Taliban Reportedly Blocks At Least Four Planes With Refugees, Americans From Departing Afghanistan
21:44 GMT 05.09.2021 (Updated: 16:35 GMT 08.12.2022)
In a chaotic US and NATO pullout that effectively ended a nearly 20-year military intervention on August 31, thousands of Afghans tried to flee the country, including collaborators with foreign troops, flocking to the runway at Kabul airport, the only way out. There are several hundred Americans still left in the country.
At least four planes chartered to evacuate hundreds of people fleeing Afghanistan after the Taliban* takeover have been unable to leave the country for days, with conflicting accounts emerging about why the flights were unable to take off, the Associated Press reported on Sunday.
The passengers, an Afghan official at the airport in the northern city of Mazar-e-Sharif cited in the report said, were Afghans, many of whom did not have passports or visas, and were thus unable to leave the country. He stated that they had departed the airport while the problem was being resolved.
However, the ranking member of the House Foreign Affairs Committee, Rep. Michael McCaul of Texas, claimed on "Fox News Sunday" that the group included Americans who were seated on the planes, and the Taliban were preventing them from departure, effectively "holding them hostage." The representative did not reveal the sources where he obtained that information, though.
McCaul told the show's host Chris Wallace that a total of six planes were being held at the airport with American citizens and Afghan interpreters on board when asked about how many US citizens and evacuees have left Afghanistan after the withdrawal completion.
"I understand, zero. And, in fact, we have six airplanes at Mazar Sharif Airport, six airplanes with American citizens on them as I speak, also with these interpreters, and the Taliban is holding them hostage for demands right now," McCaul replied. "The state has cleared these flights and the Taliban will not let them leave the airport."
Six commercial airplanes are seen near the main terminal of the Mazar-i-Sharif airport, in northern Afghanistan, September 3 2021. Picture taken September 3, 2021.
The congressman asserted that the Taliban was creating the situation in order to "demand more and more, whether it be cash or legitimacy as the government of Afghanistan."
"They've sat at the airport for the last couple of days, these planes, and they're not allowed to leave. We know the reason why is because the Taliban want something in exchange," he explained. "This is really turning into a hostage situation where they're not going to allow American citizens to leave until they get full recognition from the US."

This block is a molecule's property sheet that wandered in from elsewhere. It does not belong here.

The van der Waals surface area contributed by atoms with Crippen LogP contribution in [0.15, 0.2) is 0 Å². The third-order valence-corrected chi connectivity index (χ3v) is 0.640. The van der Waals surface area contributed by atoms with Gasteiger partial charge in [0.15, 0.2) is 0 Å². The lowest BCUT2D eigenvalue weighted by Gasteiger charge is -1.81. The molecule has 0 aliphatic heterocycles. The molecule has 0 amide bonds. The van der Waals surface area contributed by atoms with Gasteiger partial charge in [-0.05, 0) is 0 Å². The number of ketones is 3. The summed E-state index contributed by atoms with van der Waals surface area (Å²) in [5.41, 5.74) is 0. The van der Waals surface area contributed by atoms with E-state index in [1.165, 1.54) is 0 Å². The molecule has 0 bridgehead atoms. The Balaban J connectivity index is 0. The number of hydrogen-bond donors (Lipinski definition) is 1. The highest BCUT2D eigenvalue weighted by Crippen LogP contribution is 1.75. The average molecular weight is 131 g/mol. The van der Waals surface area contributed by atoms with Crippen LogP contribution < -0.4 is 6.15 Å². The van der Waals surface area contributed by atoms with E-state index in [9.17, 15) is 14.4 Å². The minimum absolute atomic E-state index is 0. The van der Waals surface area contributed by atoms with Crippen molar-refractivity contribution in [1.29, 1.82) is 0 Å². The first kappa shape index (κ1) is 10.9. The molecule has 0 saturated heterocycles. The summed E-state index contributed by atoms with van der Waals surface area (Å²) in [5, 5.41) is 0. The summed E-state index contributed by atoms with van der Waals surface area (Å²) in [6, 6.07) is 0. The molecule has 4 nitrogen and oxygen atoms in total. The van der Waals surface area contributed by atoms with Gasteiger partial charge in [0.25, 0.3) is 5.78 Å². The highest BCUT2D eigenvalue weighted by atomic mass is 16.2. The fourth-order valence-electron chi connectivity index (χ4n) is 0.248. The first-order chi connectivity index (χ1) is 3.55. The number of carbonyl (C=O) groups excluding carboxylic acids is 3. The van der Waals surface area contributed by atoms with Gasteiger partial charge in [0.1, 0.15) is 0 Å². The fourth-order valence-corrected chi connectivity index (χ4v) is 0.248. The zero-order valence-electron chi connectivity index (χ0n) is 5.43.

On the contrary, according to the AP, it was four planes, the Afghan official noted. Their intended passengers were staying in hotels while authorities worked out whether they would be able to leave the country. The issue, he reportedly said, was that many people did not have the proper travel documents.
Citing residents of Mazar-e-Sharif, the outlet stated that the passengers had left the airport, and at least ten families were observed waiting for a judgment at a local hotel, according to witnesses. None of them reportedly had passports or visas, but claimed to have worked for companies with ties to the US or German militaries, while the rest of the would-be passengers have been spotted in restaurants.
Departure Flights and Promises of Familiar Life
According to reports, Mazar-e-Sharif's airport has just lately begun to handle international flights, with only flights to Turkey thus far. The jets in question were on their way to Doha, Qatar, according to the Afghan official quoted by the AP.
It was not specified who had chartered them or why they were in the northern city waiting. The recent big airlift took place at Kabul's international airport, which had been shuttered following the US pullout, but has again reopened to domestic flights on Saturday.
Afghans with passports and visas will be permitted to travel once the country's airports are operational, the movement currently ruling the country has pledged earlier. More than a hundred countries signed a statement indicating that they would keep an eye on the new authorities to see if they kept their word.
© REUTERS / ITALIAN MINISTRY OF DEFENCEAfghan evacuees queue before boarding one of the last Italy's military aircraft C130J during evacuation at Kabul's airport, Afghanistan, August 27, 2021
Afghan evacuees queue before boarding one of the last Italy's military aircraft C130J during evacuation at Kabul's airport, Afghanistan, August 27, 2021
© REUTERS / ITALIAN MINISTRY OF DEFENCE
The US troops' pullout from the war-torn nation was highlighted by a horrific airlift at Kabul's airport to transport tens of thousands of people, who were afraid of their future under the Taliban, notoriously known for a history of repression. Many people were left behind as the final troops withdrew.
The US agreed to continue working with the Taliban's new leadership to help anyone who wishes to flee, and the militants committed to letting anyone with the necessary legal documents depart.
*The Taliban is a terrorist group banned in Russia and a number of other countries.